AWS News Blog

New – CloudWatch Plugin for collectd

You have had the power to store your own business, application, and system metrics in Amazon CloudWatch for quite some time (see New – Custom Metrics for Amazon CloudWatch to learn more).  As I wrote way back in 2011 when I introduced this feature, “You can view graphs, set alarms, and initiate automated actions based on these metrics, just as you can for the metrics that CloudWatch already stores for your AWS resources.”

Today we are simplifying the process of collecting statistics from your system and getting them in to CloudWatch with the introduction of a new CloudWatch plugin for collectd. By combining collectd‘s ability to gather many different types of statistics with the CloudWatch features for storage, display, alerting, and alarming, you can become better informed about the state and performance of your EC2 instances and your on-premises hardware and the applications running on them. The plugin is being released as an open source project and we are looking forward to your pull requests.

The collectd daemon is written in C for performance and portability. It supports over one hundred plugins, allowing you to collect statistics on Apache and Nginx web server performance, memory usage, uptime, and much more.

Installation and Configuration
I installed and configured collectd and the new plugin on an EC2 instance in order to see it in action.

To get started I created an IAM Policy with permission to write metrics data to CloudWatch:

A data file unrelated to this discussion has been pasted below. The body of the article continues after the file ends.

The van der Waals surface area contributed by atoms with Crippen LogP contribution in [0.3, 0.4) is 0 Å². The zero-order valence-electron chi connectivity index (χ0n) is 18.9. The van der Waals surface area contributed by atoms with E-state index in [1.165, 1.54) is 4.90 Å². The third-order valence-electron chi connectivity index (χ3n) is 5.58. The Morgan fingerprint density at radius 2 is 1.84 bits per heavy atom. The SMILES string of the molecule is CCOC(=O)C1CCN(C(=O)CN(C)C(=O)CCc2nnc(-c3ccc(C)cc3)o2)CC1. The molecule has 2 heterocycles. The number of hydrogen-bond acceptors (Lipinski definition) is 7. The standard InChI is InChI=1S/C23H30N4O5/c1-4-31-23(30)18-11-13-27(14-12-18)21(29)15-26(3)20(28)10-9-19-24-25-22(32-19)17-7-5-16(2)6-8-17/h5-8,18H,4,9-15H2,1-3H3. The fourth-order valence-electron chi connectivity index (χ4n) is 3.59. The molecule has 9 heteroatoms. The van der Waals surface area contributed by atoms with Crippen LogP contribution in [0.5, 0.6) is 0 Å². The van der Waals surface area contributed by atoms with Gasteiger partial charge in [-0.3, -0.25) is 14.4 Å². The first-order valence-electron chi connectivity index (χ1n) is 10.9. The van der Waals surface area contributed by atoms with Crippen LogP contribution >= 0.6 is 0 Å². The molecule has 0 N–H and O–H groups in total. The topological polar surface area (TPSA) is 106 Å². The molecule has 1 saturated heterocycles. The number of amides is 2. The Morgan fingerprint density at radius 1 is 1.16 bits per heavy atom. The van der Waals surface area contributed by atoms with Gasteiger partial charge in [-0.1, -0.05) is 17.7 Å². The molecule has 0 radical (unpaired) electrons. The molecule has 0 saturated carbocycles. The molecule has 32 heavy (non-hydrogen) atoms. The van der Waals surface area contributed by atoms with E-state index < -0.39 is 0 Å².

Then I created an IAM Role that allows EC2 (and hence the collectd code running on my instance) to use my Policy:

If I was planning to use the plugin to collect statistics from my on-premises servers or if my EC2 instances were already running, I could have skipped these steps, and created an IAM user with the appropriate permissions instead. Had I done this, I would have had to put the user’s credentials on the servers or instances.

With the Policy and the Role in place, I launched an EC2 instance and selected the Role:

I logged in and installed collectd:

$ sudo yum -y install collectd

Then I fetched the plugin and the install script, made the script executable, and ran it:

$ chmod a+x setup.py
$ sudo ./setup.py

I answered a few questions and the setup ran without incident, starting up collectd after configuring it:

Installing dependencies ... OK
Installing python dependencies ... OK
Copying plugin tar file ... OK
Extracting plugin ... OK
Moving to collectd plugins directory ... OK
Copying CloudWatch plugin include file ... OK

Choose AWS region for published metrics:
  1. Automatic [us-east-1]
  2. Custom
Enter choice [1]: 1

Choose hostname for published metrics:
  1. EC2 instance id [i-057d2ed2260c3e251]
  2. Custom
Enter choice [1]: 1

Choose authentication method:
  1. IAM Role [Collectd_PutMetricData]
  2. IAM User
Enter choice [1]: 1

Choose how to install CloudWatch plugin in collectd:
  1. Do not modify existing collectd configuration
  2. Add plugin to the existing configuration
Enter choice [2]: 2
Plugin configuration written successfully.
Stopping collectd process ... NOT OK
Starting collectd process ... OK
$

With collectd running and the plugin installed and configured, the next step was to decide on the statistics of interest and configure the plugin to publish them to CloudWatch (note that there is a per-metric cost so this is an important step).

The file /opt/collectd-plugins/cloudwatch/config/blocked_metrics contains a list of metrics that have been collected but not published to CloudWatch:

$ cat /opt/collectd-plugins/cloudwatch/config/blocked_metrics
# This file is automatically generated - do not modify this file.
# Use this file to find metrics to be added to the whitelist file instead.
cpu-0-cpu-user
cpu-0-cpu-nice
cpu-0-cpu-system
cpu-0-cpu-idle
cpu-0-cpu-wait
cpu-0-cpu-interrupt
cpu-0-cpu-softirq
cpu-0-cpu-steal
interface-lo-if_octets-
interface-lo-if_packets-
interface-lo-if_errors-
interface-eth0-if_octets-
interface-eth0-if_packets-
interface-eth0-if_errors-
memory--memory-used